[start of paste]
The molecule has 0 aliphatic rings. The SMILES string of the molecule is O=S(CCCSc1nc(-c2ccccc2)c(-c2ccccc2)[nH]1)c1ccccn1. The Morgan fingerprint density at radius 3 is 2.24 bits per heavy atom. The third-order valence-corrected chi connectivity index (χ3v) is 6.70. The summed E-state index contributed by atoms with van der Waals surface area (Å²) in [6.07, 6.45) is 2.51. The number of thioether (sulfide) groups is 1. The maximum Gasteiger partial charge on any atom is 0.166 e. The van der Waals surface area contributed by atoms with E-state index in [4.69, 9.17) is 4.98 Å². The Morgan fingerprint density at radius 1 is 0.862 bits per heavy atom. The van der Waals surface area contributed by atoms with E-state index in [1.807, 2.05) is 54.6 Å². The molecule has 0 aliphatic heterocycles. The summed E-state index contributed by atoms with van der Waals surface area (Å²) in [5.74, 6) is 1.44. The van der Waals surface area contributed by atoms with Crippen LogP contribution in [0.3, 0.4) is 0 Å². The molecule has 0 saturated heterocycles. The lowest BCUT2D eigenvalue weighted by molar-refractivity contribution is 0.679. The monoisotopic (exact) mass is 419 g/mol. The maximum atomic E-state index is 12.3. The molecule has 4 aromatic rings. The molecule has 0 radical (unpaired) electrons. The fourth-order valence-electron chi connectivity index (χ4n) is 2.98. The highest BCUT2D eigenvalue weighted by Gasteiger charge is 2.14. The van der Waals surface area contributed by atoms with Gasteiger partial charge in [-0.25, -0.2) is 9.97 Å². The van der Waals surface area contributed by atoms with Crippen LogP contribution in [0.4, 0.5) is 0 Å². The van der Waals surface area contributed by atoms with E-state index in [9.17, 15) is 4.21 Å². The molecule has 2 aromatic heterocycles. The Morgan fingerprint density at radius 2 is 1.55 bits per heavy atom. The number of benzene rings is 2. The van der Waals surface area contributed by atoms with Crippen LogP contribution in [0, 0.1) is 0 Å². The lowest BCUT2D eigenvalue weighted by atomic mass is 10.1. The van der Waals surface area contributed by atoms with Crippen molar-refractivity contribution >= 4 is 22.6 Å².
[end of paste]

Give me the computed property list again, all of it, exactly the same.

The molecule has 0 aliphatic rings. The SMILES string of the molecule is O=S(CCCSc1nc(-c2ccccc2)c(-c2ccccc2)[nH]1)c1ccccn1. The Morgan fingerprint density at radius 3 is 2.24 bits per heavy atom. The third-order valence-corrected chi connectivity index (χ3v) is 6.70. The summed E-state index contributed by atoms with van der Waals surface area (Å²) in [6.07, 6.45) is 2.51. The number of thioether (sulfide) groups is 1. The maximum Gasteiger partial charge on any atom is 0.166 e. The van der Waals surface area contributed by atoms with E-state index in [4.69, 9.17) is 4.98 Å². The Morgan fingerprint density at radius 1 is 0.862 bits per heavy atom. The van der Waals surface area contributed by atoms with E-state index in [1.807, 2.05) is 54.6 Å². The molecule has 0 aliphatic heterocycles. The summed E-state index contributed by atoms with van der Waals surface area (Å²) in [5.74, 6) is 1.44. The van der Waals surface area contributed by atoms with Crippen LogP contribution in [0.3, 0.4) is 0 Å². The molecule has 0 saturated heterocycles. The lowest BCUT2D eigenvalue weighted by molar-refractivity contribution is 0.679. The monoisotopic (exact) mass is 419 g/mol. The maximum atomic E-state index is 12.3. The molecule has 4 aromatic rings. The molecule has 0 radical (unpaired) electrons. The fourth-order valence-electron chi connectivity index (χ4n) is 2.98. The highest BCUT2D eigenvalue weighted by Gasteiger charge is 2.14. The van der Waals surface area contributed by atoms with Gasteiger partial charge in [-0.25, -0.2) is 9.97 Å². The van der Waals surface area contributed by atoms with Crippen LogP contribution in [0.4, 0.5) is 0 Å². The van der Waals surface area contributed by atoms with E-state index in [9.17, 15) is 4.21 Å². The molecule has 2 aromatic heterocycles. The Morgan fingerprint density at radius 2 is 1.55 bits per heavy atom. The number of benzene rings is 2. The van der Waals surface area contributed by atoms with Crippen LogP contribution in [0, 0.1) is 0 Å². The lowest BCUT2D eigenvalue weighted by atomic mass is 10.1. The van der Waals surface area contributed by atoms with Crippen molar-refractivity contribution >= 4 is 22.6 Å².